For years now, the University of B.C. has been one of the toughest post-secondary institutions in the country in which to gain admittance.
Typically, student hopefuls have had to have grade point averages in the low 90s for science and engineering and the mid-to-high 80s for everything else. For the most part, the school has treated its high academic threshold as a badge of honour.
But a strict meritocratic entry system can have its drawbacks, as the school has discovered. As undergraduate admission standards have shot ever further skyward, the student body has been something of an intellectual – and some would say cultural – monolith.
Yes, the students are unquestionably bright, but many are nerdy, high achievers consumed with one thing: marks. Consequently, the student body has become increasingly uni-dimensional, dominated by brainiacs void of any curiosity about all that university life can be.
So starting next fall, UBC will convert to a broad-based admissions system, one in which marks will still be important but a prospective undergrad's back story will be considered as well. The school is hoping it will end up attracting more well-rounded applicants, ones whose marks may not be off the charts but who possess other attributes that portend important qualities such as leadership.
UBC will be the first major university in Canada to incorporate non-academic criteria fully into its application process.
"We've known for years that high-school GPAs are a powerful predictor and will continue to be," explains James Ridge, UBC's associate vice-president and registrar. "But I think the overall concern is that we were looking at such a narrow aspect of who that student is, how they performed in four or five courses.
"We were increasingly realizing we were missing elements of that student's experience and accomplishments. Even the challenges they face can be powerful predictors of the future roles they may fill."
Besides submitting their grades, students applying for 2012-13 admittance to UBC are filling out a five-question survey that, among other things, asks them to share personal experiences that have shaped their lives. (UBC refused to provide the questions to me.)
A student who may have grades in the 70s but who has been helping a single mother raise two other siblings by working odd jobs might now be accepted to the school where they would not have in the past when only their GPA mattered.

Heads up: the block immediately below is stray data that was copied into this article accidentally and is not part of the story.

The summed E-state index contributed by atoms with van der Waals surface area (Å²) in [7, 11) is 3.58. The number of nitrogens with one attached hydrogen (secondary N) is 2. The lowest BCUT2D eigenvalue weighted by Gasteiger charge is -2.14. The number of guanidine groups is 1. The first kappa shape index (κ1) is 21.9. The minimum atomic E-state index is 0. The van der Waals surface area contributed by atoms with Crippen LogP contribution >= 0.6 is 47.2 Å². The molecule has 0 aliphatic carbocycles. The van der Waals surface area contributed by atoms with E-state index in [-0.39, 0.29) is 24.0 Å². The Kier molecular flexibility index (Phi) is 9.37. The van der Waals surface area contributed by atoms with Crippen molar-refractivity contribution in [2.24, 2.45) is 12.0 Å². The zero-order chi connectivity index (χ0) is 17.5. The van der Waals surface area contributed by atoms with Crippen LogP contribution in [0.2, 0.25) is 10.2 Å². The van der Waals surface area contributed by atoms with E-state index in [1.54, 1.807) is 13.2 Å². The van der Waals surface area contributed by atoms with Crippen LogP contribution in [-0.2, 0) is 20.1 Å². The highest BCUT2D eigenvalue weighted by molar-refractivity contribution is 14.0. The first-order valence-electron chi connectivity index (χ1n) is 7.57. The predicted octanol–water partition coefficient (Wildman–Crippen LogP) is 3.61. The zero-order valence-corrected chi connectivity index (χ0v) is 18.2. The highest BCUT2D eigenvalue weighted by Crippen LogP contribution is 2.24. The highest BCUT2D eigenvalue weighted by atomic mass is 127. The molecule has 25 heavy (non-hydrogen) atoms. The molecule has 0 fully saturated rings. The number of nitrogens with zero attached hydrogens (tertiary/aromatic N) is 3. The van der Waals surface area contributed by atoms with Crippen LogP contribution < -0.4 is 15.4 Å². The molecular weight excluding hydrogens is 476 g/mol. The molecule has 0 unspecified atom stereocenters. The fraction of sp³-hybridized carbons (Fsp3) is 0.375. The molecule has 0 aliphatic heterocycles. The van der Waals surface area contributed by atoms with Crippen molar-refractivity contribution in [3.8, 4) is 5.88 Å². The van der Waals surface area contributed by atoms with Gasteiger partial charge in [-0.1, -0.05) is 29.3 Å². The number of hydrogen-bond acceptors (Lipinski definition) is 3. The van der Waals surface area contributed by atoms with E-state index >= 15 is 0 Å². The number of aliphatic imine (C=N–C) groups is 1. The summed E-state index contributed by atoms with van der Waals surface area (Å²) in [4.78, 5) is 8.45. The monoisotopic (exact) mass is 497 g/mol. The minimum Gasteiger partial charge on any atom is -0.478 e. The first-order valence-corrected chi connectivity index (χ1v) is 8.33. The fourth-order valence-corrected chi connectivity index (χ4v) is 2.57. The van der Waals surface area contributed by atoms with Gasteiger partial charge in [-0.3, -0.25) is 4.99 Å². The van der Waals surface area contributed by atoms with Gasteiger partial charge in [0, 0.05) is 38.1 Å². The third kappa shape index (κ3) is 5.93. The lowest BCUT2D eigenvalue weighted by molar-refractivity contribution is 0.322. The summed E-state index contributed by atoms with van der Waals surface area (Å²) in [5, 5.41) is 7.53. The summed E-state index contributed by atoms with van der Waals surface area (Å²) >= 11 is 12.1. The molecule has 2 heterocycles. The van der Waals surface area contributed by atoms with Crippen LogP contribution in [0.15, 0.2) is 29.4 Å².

"That kind of story puts their academic accomplishments in a hugely important context," Mr. Ridge says. "It tells us about their commitment, time-management skills, perseverance, important information that we had no way of collecting, let alone evaluating, before."
He says how much weight the school gives the questionnaires will likely vary by faculty. Science and engineering will likely still place more significance on marks – maybe 60-40. With the rest, it could balance out at about 50-50.
UBC's Sauder School of Business has been using a broad-based admissions system since 2004, after receiving complaints from the business community that their graduates often lacked vital leadership and interpersonal skills. Since they changed their admissions policy, those complaints have dropped off dramatically. Meantime, it's helped attract students who want to get involved in extra-curricular activities, such as student government.
One thing the university insists is not afoot here is any attempt to change its cultural demographic. More than 40 per cent of the student body is of Asian descent, a fact that has created much discussion and unquestionably some resentment in the greater community.
Many believe Asian students are largely responsible for driving up the GPA admission bar at UBC. Their strong presence on campus has also helped perpetuate what many insist is a false stereotype – that Asian students (and their parents) are focused on success and grades to the exclusion of everything else.
"I couldn't say more forcefully that this is not what this change is about," Mr. Ridge says. "It's inconceivable to me that a university would use its admissions instruments to gerrymander their demographics or the ethnicity of their student population."
Still, he says the school will be watching to see whether the new policy has any "adverse demographic effects or unintended consequences" on the makeup of the undergrad population.
We won't know for a few years what impact the new policy has had. Still, the move seems progressive and one that will lead to a much richer and diverse student body.
In the end that can only be a good thing.